‘We know we can always improve and will always take on board criticism of any legitimate failings. 

‘Ofgem made it clear that the overcollection was caused by our failure to carry out an administrative process that corrected the temporary overcollection.

‘I can reassure customers that the issue was not with the tariff itself, which was confirmed to be in accordance with the cap.’

Suppliers cannot charge prepayment meter customers more than the level of the cap, which ensures they pay a fair price for their energy.

Ofgem sets the level of the cap and monitors suppliers’ compliance to make sure they do not charge customers more than the level of the cap.

Thousands of households found they were overcharged by Utilita, a challenger supplier

Thousands of households found they were overcharged by Utilita, a challenger supplier

Thousands of households found they were overcharged by Utilita, a challenger supplier

Cathryn Scott, director of enforcement and emerging issues at Ofgem, said: ‘Ofgem closely monitors suppliers’ compliance with the price cap, which ensures consumers pay a fair price for their energy.

‘This case sends a message to all suppliers that Ofgem will intervene if they charge customers above the level of the cap or above advertised tariffs.

‘It also shows that, where appropriate, Ofgem is prepared to work with suppliers who have failed to comply with their obligations but who have self-reported and are willing to put things right quickly.’

Richard Neudegg, head of regulation at Uswitch, added: ‘Utilita’s overcharging affected almost 40,000 prepayment customers, a group which includes vulnerable people.

‘While the amounts overcharged would likely have been relatively small for most, it’s really important that customers have confidence their supplier is charging them accurately.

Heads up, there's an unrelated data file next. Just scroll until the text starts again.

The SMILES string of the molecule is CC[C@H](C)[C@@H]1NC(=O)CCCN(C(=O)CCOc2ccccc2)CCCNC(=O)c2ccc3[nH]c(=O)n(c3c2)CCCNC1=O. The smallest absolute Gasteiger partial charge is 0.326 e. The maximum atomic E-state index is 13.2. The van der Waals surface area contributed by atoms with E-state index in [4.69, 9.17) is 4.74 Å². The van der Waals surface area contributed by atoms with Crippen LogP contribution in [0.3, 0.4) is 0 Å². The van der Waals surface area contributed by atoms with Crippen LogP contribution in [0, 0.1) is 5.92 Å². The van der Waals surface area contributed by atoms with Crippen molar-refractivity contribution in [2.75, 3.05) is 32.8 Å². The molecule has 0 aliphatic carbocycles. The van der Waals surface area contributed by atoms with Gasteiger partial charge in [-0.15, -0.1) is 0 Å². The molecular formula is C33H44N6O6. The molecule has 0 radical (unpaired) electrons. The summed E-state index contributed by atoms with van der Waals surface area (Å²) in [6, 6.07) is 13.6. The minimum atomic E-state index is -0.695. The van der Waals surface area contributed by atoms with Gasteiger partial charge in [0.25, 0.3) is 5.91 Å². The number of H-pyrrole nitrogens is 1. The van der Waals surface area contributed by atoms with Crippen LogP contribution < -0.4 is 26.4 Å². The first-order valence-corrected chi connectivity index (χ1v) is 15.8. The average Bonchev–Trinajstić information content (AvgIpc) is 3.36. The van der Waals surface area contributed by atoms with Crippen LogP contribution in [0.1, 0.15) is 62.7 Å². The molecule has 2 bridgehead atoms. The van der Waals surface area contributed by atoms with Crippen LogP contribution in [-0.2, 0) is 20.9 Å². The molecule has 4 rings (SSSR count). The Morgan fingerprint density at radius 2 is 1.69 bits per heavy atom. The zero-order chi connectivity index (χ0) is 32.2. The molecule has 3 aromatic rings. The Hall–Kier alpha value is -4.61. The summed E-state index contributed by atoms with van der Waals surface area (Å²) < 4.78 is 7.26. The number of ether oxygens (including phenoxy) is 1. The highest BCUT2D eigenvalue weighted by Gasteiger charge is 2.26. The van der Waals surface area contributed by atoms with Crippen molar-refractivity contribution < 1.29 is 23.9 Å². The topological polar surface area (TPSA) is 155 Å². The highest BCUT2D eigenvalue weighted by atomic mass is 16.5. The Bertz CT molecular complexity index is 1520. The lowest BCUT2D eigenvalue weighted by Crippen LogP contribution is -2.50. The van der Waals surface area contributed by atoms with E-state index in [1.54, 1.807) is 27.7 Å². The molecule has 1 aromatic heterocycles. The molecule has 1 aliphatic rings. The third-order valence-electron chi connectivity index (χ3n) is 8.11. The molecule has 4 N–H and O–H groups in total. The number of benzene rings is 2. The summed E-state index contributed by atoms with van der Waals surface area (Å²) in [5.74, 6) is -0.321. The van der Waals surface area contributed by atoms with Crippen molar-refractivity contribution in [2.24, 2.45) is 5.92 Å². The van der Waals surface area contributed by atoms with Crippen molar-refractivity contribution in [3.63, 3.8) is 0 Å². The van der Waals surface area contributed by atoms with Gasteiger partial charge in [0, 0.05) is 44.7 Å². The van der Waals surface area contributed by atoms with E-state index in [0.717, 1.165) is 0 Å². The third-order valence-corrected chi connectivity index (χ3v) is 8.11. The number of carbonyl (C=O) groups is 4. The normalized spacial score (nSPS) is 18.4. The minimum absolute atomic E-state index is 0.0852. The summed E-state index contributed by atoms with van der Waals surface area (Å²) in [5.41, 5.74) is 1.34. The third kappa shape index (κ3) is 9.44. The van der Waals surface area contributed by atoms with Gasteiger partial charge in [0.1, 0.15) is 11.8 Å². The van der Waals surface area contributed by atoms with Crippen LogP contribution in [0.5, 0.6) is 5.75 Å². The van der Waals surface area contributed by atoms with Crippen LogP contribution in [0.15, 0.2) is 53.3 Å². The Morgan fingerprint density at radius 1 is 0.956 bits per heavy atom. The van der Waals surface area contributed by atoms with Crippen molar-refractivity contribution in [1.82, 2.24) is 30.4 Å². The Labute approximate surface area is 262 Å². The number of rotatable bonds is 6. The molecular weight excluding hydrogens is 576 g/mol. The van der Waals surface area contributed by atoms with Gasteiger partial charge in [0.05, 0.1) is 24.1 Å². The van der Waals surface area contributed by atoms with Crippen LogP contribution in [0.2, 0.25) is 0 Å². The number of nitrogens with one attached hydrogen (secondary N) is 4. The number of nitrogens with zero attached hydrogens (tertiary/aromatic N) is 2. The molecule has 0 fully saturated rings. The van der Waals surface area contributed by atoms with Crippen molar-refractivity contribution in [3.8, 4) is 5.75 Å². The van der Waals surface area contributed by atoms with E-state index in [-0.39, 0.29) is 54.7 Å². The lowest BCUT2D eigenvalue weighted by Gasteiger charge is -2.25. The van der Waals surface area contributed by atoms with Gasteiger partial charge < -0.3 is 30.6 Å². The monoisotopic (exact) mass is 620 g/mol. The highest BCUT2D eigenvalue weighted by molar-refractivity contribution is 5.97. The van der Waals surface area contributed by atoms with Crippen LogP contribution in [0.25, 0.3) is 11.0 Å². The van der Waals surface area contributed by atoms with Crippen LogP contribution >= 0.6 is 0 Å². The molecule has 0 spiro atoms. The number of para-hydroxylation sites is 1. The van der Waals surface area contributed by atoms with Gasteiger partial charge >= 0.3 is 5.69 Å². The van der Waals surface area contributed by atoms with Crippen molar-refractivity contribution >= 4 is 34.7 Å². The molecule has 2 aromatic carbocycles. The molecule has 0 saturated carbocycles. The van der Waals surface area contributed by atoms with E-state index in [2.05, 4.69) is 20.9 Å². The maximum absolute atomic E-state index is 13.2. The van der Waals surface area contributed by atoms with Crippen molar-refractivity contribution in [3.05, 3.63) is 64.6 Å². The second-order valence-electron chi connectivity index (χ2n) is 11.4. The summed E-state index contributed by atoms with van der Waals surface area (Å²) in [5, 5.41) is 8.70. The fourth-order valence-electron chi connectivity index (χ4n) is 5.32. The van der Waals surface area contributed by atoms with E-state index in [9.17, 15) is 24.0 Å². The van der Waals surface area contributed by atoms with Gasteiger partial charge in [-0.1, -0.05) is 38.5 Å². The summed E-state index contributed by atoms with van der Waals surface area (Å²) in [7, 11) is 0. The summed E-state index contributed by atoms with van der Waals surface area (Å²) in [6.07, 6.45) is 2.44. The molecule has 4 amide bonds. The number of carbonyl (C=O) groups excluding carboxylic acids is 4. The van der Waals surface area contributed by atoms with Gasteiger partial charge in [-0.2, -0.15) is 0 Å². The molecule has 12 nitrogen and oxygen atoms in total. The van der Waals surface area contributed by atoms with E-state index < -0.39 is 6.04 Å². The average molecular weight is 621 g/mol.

‘It is positive to see that Utilita has agreed to pay £500,000 in redress, and will compensate all affected customers. In particular, focusing payments towards customers likely in the most vulnerable circumstances.

‘Utilita has now refunded affected customers. But any customer who believes they may have been affected but have not heard from Utilita should contact the supplier.’ 

The energy price cap, introduced by Ofgem, was launched in January 2019 as a way of keeping down the cost for households across the UK.

It is currently set at £1,042 for standard variable tariff customers whilst the savings are bigger for prepayment meter customers whose bills are capped at £1,069.

Suppliers are not allowed to charge above the cap but they can offer cheaper deals for savvy customers.

Recently it was revealed the cap has been extended will remain in place until the end of 2021 when the level will be reviewed.

However, customers stuck on pricey tariffs are encouraged to use price comparison services to see if they could save money by switching to a different supplier or move to a fixed tariff, which are typically much cheaper than default options.

Could you cut your energy bills… or help the planet and go green?